If your visitor has a favorite spot, thoroughly clean it with a hose (or water from your rain barrel) to remove any lingering odors or urine spray. Increase the effectiveness of your cleaning by using eco-friendly liquid castile soap on doors, patio furniture, and other surfaces. Cats have a habit of returning to the same location, so remove their previous claim to your garden to avoid repeat offenses.

5. Install a sprinkler system with motion sensors.

Water is the one thing that cats despise. Cats also despise being caught unaware. A motion sensor sprinkler system provides both of these annoyances to keep cats out of your garden!

The Orbit 62120 Garden Enforcer Motion Activated Sprinkler is our favorite motion sensor sprinkler:

The Orbit Motion Activated Sprinkler is a 120-degree sprinkler with three modes: all-day, all-night, and 24/7 to keep cats out of your yard at any time of day! The intelligent sensor technology conserves battery power by turning off when no motion is detected. It turns on automatically and quickly sprays water when something crosses the sensor.

Pros

  • Detects animal movement automatically and surprises unsuspecting animals with a splash of cold water
  • Relatively inexpensive for the outstanding quality and features
  • Three options for customizing the automatic sprinkler modes

6. Use scent to keep the cats away

  • Cats hate the smell of lavender, rue, and pennyroyal, as well as Coleus canina and lemon thyme. Plant a handful of them in your garden. (Interplanting attracts pollinators as well as other useful insects.)
  • Strong citrus odors are avoided by cats. Toss peels onto the garden soil.
  • Sprinkling brewed coffee grounds over the soil may also aid in the removal of peels. Most local coffee businesses offer complimentary large bags (two kilograms)!
  • Cats are thought to be put off by the smell of human hair. Reclaim your territory by emptying your brushes into the yard! (Avoid using mothballs; they are hazardous to cats and humans.)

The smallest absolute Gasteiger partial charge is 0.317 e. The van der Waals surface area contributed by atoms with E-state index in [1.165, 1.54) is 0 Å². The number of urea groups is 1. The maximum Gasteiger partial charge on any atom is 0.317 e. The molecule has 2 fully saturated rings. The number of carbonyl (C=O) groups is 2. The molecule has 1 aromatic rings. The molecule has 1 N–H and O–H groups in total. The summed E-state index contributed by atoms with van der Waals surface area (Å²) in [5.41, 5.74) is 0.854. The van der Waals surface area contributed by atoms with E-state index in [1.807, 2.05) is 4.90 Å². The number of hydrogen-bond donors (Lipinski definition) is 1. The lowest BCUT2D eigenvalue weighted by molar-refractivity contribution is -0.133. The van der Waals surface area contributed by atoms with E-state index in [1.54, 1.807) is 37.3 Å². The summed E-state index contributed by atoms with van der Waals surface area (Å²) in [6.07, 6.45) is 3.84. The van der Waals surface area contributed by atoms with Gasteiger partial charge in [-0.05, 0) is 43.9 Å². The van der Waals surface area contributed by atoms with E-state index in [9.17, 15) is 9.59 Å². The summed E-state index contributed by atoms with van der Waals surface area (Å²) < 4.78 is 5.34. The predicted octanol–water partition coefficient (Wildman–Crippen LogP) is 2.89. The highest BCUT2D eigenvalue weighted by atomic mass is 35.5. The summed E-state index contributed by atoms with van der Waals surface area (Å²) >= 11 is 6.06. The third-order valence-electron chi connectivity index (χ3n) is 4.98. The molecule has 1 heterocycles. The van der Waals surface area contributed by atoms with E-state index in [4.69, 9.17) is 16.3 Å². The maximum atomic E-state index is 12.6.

• Commercial cat repellents imitate the odors of predator urine. It’s promoted as non-toxic and organic, and it’s not supposed to hurt plants. Do your research.

7. Buy a dog

The rivalry between dogs and cats isn’t going away anytime soon. Whether you already have a dog or are hoping to add a new furry addition to your family, just having a dog around will keep stray cats and other community cats from venturing into your garden. (Make sure your dog doesn’t dig in the beds!)

8. Sound

Wind chimes, motion-sensitive bells, or simple rocks or stones in a jar that rattle when a kitten approaches, are all options. Other motion-activated devices emit a frequency that cats cannot tolerate but is inaudible to people.

Make use of tin foil

This is a simple approach for getting rid of cats in your garden. How does it function? Cats can hear ultrasonic frequencies that we cannot. High-pitched sounds (such as slamming metals or jangling keys) are unappealing to cats.

Because tin foil rustles easily when placed outside, cats will avoid venturing into the area where the sound is generated. To get a high-frequency cat deterrent, construct tin foil flags and place them about the garden.

However, older or deaf cats may not be as sensitive to these sounds, so this strategy may not work.

9. Try axle grease

This thick lubricant is an easy solution for gardeners who don’t want cats in their yard. Cats dislike sticky substances because they find it difficult to lick and clean their fur if it is sticky. As a result, axle grease is the ideal remedy for driving cats away.